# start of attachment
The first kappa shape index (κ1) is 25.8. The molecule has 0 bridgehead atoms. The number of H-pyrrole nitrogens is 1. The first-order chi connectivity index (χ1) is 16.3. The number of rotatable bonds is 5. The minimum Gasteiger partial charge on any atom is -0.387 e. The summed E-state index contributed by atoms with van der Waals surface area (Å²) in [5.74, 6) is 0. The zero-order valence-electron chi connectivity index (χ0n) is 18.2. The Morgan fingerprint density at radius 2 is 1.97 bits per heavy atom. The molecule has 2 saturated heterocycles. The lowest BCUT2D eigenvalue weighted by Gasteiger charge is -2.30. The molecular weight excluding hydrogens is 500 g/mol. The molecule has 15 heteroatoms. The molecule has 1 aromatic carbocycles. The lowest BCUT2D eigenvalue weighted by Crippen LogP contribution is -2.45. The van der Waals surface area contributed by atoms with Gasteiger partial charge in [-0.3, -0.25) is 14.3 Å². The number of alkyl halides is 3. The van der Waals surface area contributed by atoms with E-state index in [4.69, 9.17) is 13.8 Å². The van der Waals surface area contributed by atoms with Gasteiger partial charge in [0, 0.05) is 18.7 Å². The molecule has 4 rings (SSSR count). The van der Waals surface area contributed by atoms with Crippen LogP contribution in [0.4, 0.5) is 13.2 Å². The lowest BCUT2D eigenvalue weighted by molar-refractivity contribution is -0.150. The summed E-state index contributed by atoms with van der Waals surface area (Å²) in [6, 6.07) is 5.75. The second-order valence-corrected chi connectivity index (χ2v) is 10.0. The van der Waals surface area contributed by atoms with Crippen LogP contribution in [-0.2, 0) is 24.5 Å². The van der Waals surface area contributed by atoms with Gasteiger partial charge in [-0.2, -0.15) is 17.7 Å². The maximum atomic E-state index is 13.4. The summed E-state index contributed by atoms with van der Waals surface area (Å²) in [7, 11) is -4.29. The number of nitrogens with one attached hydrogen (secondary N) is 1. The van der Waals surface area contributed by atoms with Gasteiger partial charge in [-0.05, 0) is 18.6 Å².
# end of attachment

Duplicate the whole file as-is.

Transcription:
The first kappa shape index (κ1) is 25.8. The molecule has 0 bridgehead atoms. The number of H-pyrrole nitrogens is 1. The first-order chi connectivity index (χ1) is 16.3. The number of rotatable bonds is 5. The minimum Gasteiger partial charge on any atom is -0.387 e. The summed E-state index contributed by atoms with van der Waals surface area (Å²) in [5.74, 6) is 0. The zero-order valence-electron chi connectivity index (χ0n) is 18.2. The Morgan fingerprint density at radius 2 is 1.97 bits per heavy atom. The molecule has 2 saturated heterocycles. The lowest BCUT2D eigenvalue weighted by Gasteiger charge is -2.30. The molecular weight excluding hydrogens is 500 g/mol. The molecule has 15 heteroatoms. The molecule has 1 aromatic carbocycles. The lowest BCUT2D eigenvalue weighted by Crippen LogP contribution is -2.45. The van der Waals surface area contributed by atoms with Gasteiger partial charge in [-0.3, -0.25) is 14.3 Å². The number of alkyl halides is 3. The van der Waals surface area contributed by atoms with E-state index in [4.69, 9.17) is 13.8 Å². The van der Waals surface area contributed by atoms with Gasteiger partial charge in [0, 0.05) is 18.7 Å². The molecule has 4 rings (SSSR count). The van der Waals surface area contributed by atoms with Crippen LogP contribution in [0.4, 0.5) is 13.2 Å². The lowest BCUT2D eigenvalue weighted by molar-refractivity contribution is -0.150. The summed E-state index contributed by atoms with van der Waals surface area (Å²) in [6, 6.07) is 5.75. The second-order valence-corrected chi connectivity index (χ2v) is 10.0. The van der Waals surface area contributed by atoms with Crippen LogP contribution in [-0.2, 0) is 24.5 Å². The van der Waals surface area contributed by atoms with Gasteiger partial charge in [-0.2, -0.15) is 17.7 Å². The maximum atomic E-state index is 13.4. The summed E-state index contributed by atoms with van der Waals surface area (Å²) in [7, 11) is -4.29. The number of nitrogens with one attached hydrogen (secondary N) is 1. The van der Waals surface area contributed by atoms with Gasteiger partial charge in [-0.05, 0) is 18.6 Å².